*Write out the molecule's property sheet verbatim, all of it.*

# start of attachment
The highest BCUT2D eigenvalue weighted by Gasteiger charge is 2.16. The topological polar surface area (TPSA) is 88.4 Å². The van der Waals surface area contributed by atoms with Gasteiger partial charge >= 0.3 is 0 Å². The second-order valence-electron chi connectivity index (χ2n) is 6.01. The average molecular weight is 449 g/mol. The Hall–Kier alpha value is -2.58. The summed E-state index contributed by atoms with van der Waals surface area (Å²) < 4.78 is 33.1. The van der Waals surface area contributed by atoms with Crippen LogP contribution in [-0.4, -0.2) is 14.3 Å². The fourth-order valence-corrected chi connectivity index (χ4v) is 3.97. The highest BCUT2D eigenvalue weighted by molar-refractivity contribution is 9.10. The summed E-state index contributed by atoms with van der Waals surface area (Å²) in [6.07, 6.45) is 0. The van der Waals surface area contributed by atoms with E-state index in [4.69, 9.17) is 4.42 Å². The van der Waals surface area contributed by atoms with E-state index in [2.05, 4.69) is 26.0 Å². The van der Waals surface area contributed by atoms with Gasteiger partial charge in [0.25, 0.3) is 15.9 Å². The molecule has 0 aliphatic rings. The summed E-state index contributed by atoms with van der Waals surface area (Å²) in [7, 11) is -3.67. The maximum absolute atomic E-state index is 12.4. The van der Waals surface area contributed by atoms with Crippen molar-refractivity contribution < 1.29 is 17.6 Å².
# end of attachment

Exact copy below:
The highest BCUT2D eigenvalue weighted by Gasteiger charge is 2.16. The topological polar surface area (TPSA) is 88.4 Å². The van der Waals surface area contributed by atoms with Gasteiger partial charge >= 0.3 is 0 Å². The second-order valence-electron chi connectivity index (χ2n) is 6.01. The average molecular weight is 449 g/mol. The Hall–Kier alpha value is -2.58. The summed E-state index contributed by atoms with van der Waals surface area (Å²) < 4.78 is 33.1. The van der Waals surface area contributed by atoms with Crippen LogP contribution in [-0.4, -0.2) is 14.3 Å². The fourth-order valence-corrected chi connectivity index (χ4v) is 3.97. The highest BCUT2D eigenvalue weighted by molar-refractivity contribution is 9.10. The summed E-state index contributed by atoms with van der Waals surface area (Å²) in [6.07, 6.45) is 0. The van der Waals surface area contributed by atoms with E-state index in [4.69, 9.17) is 4.42 Å². The van der Waals surface area contributed by atoms with E-state index in [2.05, 4.69) is 26.0 Å². The van der Waals surface area contributed by atoms with Gasteiger partial charge in [0.25, 0.3) is 15.9 Å². The molecule has 0 aliphatic rings. The summed E-state index contributed by atoms with van der Waals surface area (Å²) in [7, 11) is -3.67. The maximum absolute atomic E-state index is 12.4. The van der Waals surface area contributed by atoms with Crippen molar-refractivity contribution < 1.29 is 17.6 Å².